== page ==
Putting prostate cancer out of business
Professor Jim Denham freely admits that he is trying to put himself out of business.
A leader in the field of radiation oncology, Denham is coordinating two of the world’s largest trials involving innovative ways to treat one of the biggest killers of Australian men – prostate cancer.
Denham is a researcher at the University of Newcastle and Calvary Mater Newcastle, and recipient of the 2006 Hunter Medical Research Institute Research Excellence Award.
It is quite clear that a significant number of men developing prostate cancer across Australia and New Zealand are getting diagnosed at a late stage, when they are really threatened by inoperable cancer," Denham says.
"What I would really like to do is put these trials out of business. We would save many more men by catching these cancers early."
Denham's clinical trials are investigating the use of hormone therapy in addition to radiotherapy in the treatment of localised but inoperable prostate cancer.
"In the early 90s, the treatment of choice for men with inoperable cancers was radiotherapy only. During the five years following this treatment, 30 to 40 per cent of them developed some form of relapse, and 10 per cent of these died from their cancer.
"Our trials group – the Trans-Tasman Radiation Oncology Group – agreed that this was a horrendous situation. So we started to research the role of hormone treatment in shrinking the cancer, making the job of radiotherapy easier."
Coordinated by Denham, a trial was launched in 1996 involving over 800 men at 19 cancer treatment centres across Australia and New Zealand. The trial has shown that hormone therapy given to men with localised but inoperable prostate cancer a few months before radiotherapy can help stop the cancer returning after treatment and reduce cancer deaths.
"The use of hormone therapy and radiotherapy has now become the standard of care not only in Australia and New Zealand, but in treatment centres in America and Europe."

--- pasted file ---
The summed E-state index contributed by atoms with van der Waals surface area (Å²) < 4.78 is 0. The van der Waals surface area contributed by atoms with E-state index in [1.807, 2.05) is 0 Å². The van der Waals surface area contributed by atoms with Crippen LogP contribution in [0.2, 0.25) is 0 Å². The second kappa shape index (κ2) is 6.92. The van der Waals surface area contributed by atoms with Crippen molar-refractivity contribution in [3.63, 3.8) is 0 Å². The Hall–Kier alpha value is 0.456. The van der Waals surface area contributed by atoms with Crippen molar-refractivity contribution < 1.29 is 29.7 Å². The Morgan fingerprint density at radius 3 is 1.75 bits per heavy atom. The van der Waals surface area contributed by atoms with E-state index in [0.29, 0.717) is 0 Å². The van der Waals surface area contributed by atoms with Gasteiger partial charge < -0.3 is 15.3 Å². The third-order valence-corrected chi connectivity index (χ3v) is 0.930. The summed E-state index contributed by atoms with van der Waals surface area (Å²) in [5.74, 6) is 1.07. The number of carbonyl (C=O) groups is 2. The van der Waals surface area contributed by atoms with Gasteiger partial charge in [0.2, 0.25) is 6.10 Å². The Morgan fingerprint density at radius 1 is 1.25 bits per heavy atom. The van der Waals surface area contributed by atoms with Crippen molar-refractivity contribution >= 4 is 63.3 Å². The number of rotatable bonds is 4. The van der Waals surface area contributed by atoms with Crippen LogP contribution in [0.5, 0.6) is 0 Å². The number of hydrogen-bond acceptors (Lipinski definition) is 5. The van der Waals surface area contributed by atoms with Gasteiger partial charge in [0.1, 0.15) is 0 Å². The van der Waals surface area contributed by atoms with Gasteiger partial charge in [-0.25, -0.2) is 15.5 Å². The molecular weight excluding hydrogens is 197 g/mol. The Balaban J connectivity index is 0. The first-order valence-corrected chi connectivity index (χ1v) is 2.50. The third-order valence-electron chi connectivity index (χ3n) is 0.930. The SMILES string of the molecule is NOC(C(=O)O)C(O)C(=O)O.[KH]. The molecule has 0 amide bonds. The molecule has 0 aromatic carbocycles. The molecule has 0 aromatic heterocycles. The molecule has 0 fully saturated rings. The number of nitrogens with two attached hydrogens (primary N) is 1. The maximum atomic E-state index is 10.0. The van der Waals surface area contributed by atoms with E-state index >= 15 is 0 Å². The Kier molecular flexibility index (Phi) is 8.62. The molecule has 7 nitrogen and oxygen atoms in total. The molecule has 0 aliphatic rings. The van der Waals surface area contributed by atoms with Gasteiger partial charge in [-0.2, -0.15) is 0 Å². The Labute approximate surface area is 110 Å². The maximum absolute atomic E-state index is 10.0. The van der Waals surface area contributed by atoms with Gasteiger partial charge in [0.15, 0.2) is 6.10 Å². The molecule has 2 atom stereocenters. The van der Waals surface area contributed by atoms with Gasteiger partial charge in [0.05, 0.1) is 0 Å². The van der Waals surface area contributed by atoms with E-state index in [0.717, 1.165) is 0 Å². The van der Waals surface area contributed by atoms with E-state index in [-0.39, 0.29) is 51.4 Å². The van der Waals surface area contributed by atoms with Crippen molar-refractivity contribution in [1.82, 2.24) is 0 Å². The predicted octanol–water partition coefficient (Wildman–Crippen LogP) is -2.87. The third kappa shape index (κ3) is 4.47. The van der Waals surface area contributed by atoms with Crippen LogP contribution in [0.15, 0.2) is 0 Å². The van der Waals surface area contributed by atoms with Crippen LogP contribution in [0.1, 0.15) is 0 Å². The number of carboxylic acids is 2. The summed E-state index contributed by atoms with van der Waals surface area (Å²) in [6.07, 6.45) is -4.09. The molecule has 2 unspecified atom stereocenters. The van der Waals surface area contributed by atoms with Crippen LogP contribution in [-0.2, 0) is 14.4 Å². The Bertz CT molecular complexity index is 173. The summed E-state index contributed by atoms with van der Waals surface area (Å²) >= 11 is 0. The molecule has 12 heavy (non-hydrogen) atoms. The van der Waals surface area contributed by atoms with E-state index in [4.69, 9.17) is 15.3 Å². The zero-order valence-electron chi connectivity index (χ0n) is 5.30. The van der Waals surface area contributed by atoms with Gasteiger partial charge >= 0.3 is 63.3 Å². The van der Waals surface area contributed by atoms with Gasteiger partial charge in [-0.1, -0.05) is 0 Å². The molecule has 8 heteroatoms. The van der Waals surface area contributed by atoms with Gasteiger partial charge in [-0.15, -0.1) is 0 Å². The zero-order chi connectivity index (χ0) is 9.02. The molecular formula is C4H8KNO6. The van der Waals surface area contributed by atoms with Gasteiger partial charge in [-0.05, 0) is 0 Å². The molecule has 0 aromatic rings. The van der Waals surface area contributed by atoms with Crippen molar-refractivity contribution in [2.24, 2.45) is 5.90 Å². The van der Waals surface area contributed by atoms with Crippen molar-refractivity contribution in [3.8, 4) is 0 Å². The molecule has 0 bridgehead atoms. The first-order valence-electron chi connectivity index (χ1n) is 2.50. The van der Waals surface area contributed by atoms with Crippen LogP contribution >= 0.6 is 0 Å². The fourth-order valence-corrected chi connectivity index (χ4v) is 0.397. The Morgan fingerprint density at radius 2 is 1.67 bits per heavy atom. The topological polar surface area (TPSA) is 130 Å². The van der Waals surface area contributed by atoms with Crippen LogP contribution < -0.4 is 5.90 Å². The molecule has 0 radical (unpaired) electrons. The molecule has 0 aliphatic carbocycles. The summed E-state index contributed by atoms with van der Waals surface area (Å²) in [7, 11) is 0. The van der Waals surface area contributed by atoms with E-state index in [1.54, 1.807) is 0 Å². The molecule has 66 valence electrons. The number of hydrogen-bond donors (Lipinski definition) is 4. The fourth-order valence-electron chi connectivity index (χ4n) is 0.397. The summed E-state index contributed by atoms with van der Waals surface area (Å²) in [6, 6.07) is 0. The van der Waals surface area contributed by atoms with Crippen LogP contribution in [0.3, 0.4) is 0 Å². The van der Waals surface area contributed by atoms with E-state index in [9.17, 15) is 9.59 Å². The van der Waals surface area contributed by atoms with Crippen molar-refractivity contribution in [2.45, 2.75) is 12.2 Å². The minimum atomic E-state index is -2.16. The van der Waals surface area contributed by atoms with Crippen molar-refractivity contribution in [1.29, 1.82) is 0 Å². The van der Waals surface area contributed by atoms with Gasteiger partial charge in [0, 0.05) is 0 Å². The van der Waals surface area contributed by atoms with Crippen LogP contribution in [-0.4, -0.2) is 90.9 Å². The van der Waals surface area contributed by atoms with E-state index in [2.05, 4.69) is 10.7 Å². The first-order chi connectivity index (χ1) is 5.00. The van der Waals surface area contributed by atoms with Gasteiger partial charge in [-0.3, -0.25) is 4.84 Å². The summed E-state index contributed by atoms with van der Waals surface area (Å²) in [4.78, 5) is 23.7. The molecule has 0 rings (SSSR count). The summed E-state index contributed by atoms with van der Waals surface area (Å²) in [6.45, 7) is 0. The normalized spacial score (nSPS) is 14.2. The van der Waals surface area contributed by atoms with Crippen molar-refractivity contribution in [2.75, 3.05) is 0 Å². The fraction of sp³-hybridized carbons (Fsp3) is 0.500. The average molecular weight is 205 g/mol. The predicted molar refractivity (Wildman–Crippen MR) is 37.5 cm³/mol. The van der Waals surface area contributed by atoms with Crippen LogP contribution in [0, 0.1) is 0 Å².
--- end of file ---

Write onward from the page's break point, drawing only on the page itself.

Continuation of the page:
Building on this breakthrough, Denham is coordinating a second trial to examine the benefits of using hormone therapy both before and after radiotherapy. The second trial is also investigating whether a new drug that strengthens bones can reduce the chances of cancer returning to the bones.
Regrettably Denham has more than enough men to participate in his trials.
"In the Hunter, men are being diagnosed at a much later stage than they are in Sydney. The death rate due to prostate cancer is actually 40 per cent higher here than in metropolitan Sydney."
For this reason, Denham has thrown his support behind calls for testing for the early detection of prostate cancer. An advocate for prostate-specific antigen (PSA) testing, Denham hopes the use of the test will become as common and as accepted as mammography is for detecting breast cancer.
"PSA tests for any abnormal condition of the prostate. This includes not only prostate cancer, but benign conditions like prostate enlargement, which is very common in men. Unfortunately PSA shows up a lot of false positives – it suggests cancer is present, when in fact, it is not.
"What is being ignored is that the 'false positive' rate in mammography is exactly the same as the 'false positive' rate for PSA."
Denham acknowledges that until research shows PSA testing can actually save lives, there will be doubts about its usefulness. He says in the meantime, he will continue his campaign to raise awareness of the deadly disease, and ultimately reduce the demand for his trials.